Want to cook with Julia Child? You can’t, because, God rest her beautiful, French gourmetâ€“cooking soul, she’s dead. But maybe the next closest thing (and seemingly as unlikely) would be holding down the kitchen line alongside the No. 1 chef in America (according to Gourmet magazine and the James Beard Foundation), Alinea’s Grant Achatz.
On May 22, the gastronomic sorcerer known for his tech-inspired cuisine tossed off the following tweet: â€œAlinea is looking for cooks. If you or anyone you know is interested please email firstname.lastname@example.org.â€
This is the culinary equivalent of the 2005 White Sox holding an open tryout for the fifth starting-pitcher spot (although with pitcher Gavin Floyd’s miserable record, that approach might do the hapless South Side squad a world of good).
Though he’s amassed a deep file of rÃ©sumÃ©s over the years, Achatz turned for the first time to the burgeoning social-networking medium Twitter, he says, for its instant focus and reach. â€œI have over 4,000 followers, most of which are in the industry in some fashion. The tweet was re-tweeted over 50 times. If you do the math, the call for cooks was broadcast to over 20,000 people, likely all of which are the most viable potential applicants.â€
Achatz says he has already received 363 rÃ©sumÃ©s. He whittled down the field with the same scrupulousness that’s made Alinea a must-dine destination. â€œA few of them explained [in a cover letter] how focused they were on attention to detail and then go on to murder the language,â€ he says. One applicant spelled rÃ©sumÃ© as resumemayâ€”an â€œimmediate out,â€ Achatz says. An â€œimmediate inâ€ was a candidate endorsed by Albert AdriÃ , co-owner of renowned Spanish restaurant El Bulli.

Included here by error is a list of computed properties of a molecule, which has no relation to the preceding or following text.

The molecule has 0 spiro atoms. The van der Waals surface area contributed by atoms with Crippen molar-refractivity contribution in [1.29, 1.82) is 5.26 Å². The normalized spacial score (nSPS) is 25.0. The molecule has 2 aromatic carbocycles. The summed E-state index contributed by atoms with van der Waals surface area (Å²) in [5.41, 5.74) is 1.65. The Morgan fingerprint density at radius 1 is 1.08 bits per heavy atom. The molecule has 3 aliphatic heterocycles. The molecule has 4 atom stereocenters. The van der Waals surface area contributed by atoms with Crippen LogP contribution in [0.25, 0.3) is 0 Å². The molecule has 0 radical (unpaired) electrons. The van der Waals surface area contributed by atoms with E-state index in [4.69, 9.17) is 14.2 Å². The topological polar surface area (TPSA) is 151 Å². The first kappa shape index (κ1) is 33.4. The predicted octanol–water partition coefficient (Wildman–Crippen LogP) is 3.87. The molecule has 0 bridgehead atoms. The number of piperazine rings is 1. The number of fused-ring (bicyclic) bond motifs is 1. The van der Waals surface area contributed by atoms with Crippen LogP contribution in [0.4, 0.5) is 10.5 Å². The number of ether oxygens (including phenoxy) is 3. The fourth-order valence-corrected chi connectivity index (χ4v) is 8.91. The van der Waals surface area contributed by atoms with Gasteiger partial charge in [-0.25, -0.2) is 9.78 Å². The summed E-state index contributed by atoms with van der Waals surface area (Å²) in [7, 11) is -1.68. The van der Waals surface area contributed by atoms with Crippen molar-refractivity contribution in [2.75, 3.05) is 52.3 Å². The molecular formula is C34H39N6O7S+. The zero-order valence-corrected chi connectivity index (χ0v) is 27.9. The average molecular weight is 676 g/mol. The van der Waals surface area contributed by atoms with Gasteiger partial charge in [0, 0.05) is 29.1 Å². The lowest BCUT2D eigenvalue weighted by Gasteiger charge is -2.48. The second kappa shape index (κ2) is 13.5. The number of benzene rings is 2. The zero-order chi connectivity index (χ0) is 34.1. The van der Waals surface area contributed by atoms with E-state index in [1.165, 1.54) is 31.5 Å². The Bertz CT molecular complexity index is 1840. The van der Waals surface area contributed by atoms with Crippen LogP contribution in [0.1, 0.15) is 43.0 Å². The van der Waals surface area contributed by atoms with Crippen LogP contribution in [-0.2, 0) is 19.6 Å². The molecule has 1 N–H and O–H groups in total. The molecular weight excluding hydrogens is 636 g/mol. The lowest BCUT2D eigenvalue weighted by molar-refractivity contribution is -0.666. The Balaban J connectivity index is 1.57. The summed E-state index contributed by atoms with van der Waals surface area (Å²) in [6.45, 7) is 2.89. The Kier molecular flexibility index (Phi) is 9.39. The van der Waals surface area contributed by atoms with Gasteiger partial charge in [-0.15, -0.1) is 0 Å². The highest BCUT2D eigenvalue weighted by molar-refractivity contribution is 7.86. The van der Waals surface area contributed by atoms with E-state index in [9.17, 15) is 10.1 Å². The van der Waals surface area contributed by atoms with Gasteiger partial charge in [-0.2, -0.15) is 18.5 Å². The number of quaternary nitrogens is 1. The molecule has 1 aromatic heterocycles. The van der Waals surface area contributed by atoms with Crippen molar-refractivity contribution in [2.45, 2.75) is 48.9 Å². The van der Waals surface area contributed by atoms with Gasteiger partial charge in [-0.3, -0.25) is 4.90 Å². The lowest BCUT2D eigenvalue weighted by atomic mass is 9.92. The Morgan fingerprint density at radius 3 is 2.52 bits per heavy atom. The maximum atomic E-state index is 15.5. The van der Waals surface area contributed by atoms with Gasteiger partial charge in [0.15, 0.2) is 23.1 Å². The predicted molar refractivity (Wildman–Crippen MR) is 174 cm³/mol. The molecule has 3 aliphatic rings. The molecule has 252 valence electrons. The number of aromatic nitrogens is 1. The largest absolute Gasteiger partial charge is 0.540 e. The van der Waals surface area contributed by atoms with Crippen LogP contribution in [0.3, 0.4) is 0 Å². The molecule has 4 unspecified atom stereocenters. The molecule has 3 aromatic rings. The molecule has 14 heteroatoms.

The 47 lucky applicants moving on to round two will undergo a two-day trial at Alinea, performing tedious, albeit essential tasks: de-stemming rosemary (leaf by little leaf) during prep, for instance, or using tweezers throughout the dinner service to place a micro-herb on a plate as a final garnish. These chores, Achatz says, â€œferret out right away the cooks that have the misconception that Alinea is some mystical-futuristic kitchen enveloped in a fog of creativity on a daily basis.â€
Achatz gives the candidates who don’t fail or quit an Iron Chefâ€“like assignment: Make a component of the night’s staff meal with a specific set of ingredients, directions and a strict deadline. â€œThis is simple food compared to normal Alinea fare, but if they can produce something seasoned well, cooked properly, in a timely fashion and under orderly standards, it is likely they will be a good cook in any environment.â€
In a kitchen where each spoon points in the same direction, the floor gets vacuumed every half hour and the way you set down your work towel undergoes intense scrutiny, some obsessive-compulsive chief surgeons might fail to hit the mark. Which is why dewy-eyed, recession-hit career changers need not apply.â€œPeople think Alinea is this calm, almost academic-style workplace, where each cook is nurtured and guided on the latest techniques in modern gastronomy. Alinea is not a graduate school for cooking in that way,â€ Achatz says, adding that his restaurant’s kitchen probably has more in common with the â€œcommand-and-response protocolâ€ of the military than academia.
â€œOnce people see what it is really like to work at Alinea,â€ he says, â€œtwo things happen: They are either raptured by passion and focus, or they run the other way.â€
This article first appeared in Time Out Chicago in a different form.